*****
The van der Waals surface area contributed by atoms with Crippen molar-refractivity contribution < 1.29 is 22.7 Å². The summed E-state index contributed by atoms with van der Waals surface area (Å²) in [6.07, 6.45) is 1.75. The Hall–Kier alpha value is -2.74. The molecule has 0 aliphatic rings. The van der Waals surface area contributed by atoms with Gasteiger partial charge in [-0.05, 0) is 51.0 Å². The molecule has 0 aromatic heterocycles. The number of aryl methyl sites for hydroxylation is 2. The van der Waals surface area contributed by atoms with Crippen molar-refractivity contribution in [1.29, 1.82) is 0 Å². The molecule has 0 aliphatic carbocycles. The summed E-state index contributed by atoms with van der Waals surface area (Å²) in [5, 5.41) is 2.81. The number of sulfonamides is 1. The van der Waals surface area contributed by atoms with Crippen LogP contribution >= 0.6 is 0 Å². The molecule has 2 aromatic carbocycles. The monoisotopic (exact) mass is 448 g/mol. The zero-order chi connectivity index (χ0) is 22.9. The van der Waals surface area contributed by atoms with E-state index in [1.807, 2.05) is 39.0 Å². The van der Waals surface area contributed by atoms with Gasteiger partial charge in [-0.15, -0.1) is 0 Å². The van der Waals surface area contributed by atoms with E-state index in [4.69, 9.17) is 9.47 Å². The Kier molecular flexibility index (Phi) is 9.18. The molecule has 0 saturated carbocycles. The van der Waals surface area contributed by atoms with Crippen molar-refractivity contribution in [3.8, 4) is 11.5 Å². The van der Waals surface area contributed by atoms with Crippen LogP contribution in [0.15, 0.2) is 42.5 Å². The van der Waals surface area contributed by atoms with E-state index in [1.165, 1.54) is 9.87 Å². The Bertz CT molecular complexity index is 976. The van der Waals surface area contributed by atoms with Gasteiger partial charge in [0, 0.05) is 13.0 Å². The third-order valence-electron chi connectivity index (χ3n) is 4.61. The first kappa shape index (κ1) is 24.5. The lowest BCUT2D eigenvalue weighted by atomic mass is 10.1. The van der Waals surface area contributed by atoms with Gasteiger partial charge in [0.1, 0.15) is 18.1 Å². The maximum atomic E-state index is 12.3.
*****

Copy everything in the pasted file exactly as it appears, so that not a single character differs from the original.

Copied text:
The van der Waals surface area contributed by atoms with Crippen molar-refractivity contribution < 1.29 is 22.7 Å². The summed E-state index contributed by atoms with van der Waals surface area (Å²) in [6.07, 6.45) is 1.75. The Hall–Kier alpha value is -2.74. The molecule has 0 aliphatic rings. The van der Waals surface area contributed by atoms with Gasteiger partial charge in [-0.05, 0) is 51.0 Å². The molecule has 0 aromatic heterocycles. The number of aryl methyl sites for hydroxylation is 2. The van der Waals surface area contributed by atoms with Crippen molar-refractivity contribution in [1.29, 1.82) is 0 Å². The molecule has 0 aliphatic carbocycles. The summed E-state index contributed by atoms with van der Waals surface area (Å²) in [5, 5.41) is 2.81. The number of sulfonamides is 1. The van der Waals surface area contributed by atoms with Crippen LogP contribution >= 0.6 is 0 Å². The molecule has 2 aromatic carbocycles. The monoisotopic (exact) mass is 448 g/mol. The zero-order chi connectivity index (χ0) is 22.9. The van der Waals surface area contributed by atoms with E-state index in [1.807, 2.05) is 39.0 Å². The van der Waals surface area contributed by atoms with Gasteiger partial charge in [-0.15, -0.1) is 0 Å². The van der Waals surface area contributed by atoms with E-state index in [4.69, 9.17) is 9.47 Å². The Kier molecular flexibility index (Phi) is 9.18. The molecule has 0 saturated carbocycles. The van der Waals surface area contributed by atoms with Crippen molar-refractivity contribution in [3.8, 4) is 11.5 Å². The van der Waals surface area contributed by atoms with Crippen LogP contribution in [0.15, 0.2) is 42.5 Å². The van der Waals surface area contributed by atoms with E-state index in [1.165, 1.54) is 9.87 Å². The Bertz CT molecular complexity index is 976. The van der Waals surface area contributed by atoms with Gasteiger partial charge in [0, 0.05) is 13.0 Å². The third-order valence-electron chi connectivity index (χ3n) is 4.61. The first kappa shape index (κ1) is 24.5. The lowest BCUT2D eigenvalue weighted by atomic mass is 10.1. The van der Waals surface area contributed by atoms with Gasteiger partial charge in [0.1, 0.15) is 18.1 Å². The maximum atomic E-state index is 12.3.